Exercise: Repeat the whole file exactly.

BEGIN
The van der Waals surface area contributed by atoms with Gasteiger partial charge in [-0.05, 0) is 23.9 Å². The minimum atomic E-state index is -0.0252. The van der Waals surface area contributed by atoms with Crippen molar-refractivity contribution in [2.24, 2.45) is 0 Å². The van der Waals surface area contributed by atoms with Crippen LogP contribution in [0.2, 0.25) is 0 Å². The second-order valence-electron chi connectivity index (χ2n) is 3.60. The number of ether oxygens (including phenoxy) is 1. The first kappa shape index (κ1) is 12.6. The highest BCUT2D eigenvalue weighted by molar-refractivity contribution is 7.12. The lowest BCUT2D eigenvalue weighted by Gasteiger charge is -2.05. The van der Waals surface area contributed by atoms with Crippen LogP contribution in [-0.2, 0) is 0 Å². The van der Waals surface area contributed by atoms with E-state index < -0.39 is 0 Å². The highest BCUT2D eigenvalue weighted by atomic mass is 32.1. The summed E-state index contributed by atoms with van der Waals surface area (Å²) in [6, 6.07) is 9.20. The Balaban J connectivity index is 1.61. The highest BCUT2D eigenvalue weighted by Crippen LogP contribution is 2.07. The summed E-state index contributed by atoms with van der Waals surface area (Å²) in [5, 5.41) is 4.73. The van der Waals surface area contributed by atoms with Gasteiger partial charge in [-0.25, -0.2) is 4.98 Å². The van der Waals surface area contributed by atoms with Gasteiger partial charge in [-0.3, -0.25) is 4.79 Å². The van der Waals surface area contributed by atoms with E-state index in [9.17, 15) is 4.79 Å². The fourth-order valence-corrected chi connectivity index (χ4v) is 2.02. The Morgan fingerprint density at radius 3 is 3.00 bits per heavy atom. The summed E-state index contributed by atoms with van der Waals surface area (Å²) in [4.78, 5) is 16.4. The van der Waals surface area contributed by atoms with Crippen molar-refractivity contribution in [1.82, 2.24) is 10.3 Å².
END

The van der Waals surface area contributed by atoms with Gasteiger partial charge in [-0.05, 0) is 23.9 Å². The minimum atomic E-state index is -0.0252. The van der Waals surface area contributed by atoms with Crippen molar-refractivity contribution in [2.24, 2.45) is 0 Å². The van der Waals surface area contributed by atoms with Crippen LogP contribution in [0.2, 0.25) is 0 Å². The second-order valence-electron chi connectivity index (χ2n) is 3.60. The number of ether oxygens (including phenoxy) is 1. The first kappa shape index (κ1) is 12.6. The highest BCUT2D eigenvalue weighted by molar-refractivity contribution is 7.12. The lowest BCUT2D eigenvalue weighted by Gasteiger charge is -2.05. The van der Waals surface area contributed by atoms with Crippen LogP contribution in [-0.2, 0) is 0 Å². The van der Waals surface area contributed by atoms with E-state index < -0.39 is 0 Å². The highest BCUT2D eigenvalue weighted by atomic mass is 32.1. The summed E-state index contributed by atoms with van der Waals surface area (Å²) in [6, 6.07) is 9.20. The Balaban J connectivity index is 1.61. The highest BCUT2D eigenvalue weighted by Crippen LogP contribution is 2.07. The summed E-state index contributed by atoms with van der Waals surface area (Å²) in [5, 5.41) is 4.73. The van der Waals surface area contributed by atoms with Gasteiger partial charge in [-0.25, -0.2) is 4.98 Å². The van der Waals surface area contributed by atoms with Gasteiger partial charge in [-0.3, -0.25) is 4.79 Å². The van der Waals surface area contributed by atoms with E-state index in [9.17, 15) is 4.79 Å². The fourth-order valence-corrected chi connectivity index (χ4v) is 2.02. The Morgan fingerprint density at radius 3 is 3.00 bits per heavy atom. The summed E-state index contributed by atoms with van der Waals surface area (Å²) in [4.78, 5) is 16.4. The van der Waals surface area contributed by atoms with Crippen molar-refractivity contribution in [1.82, 2.24) is 10.3 Å².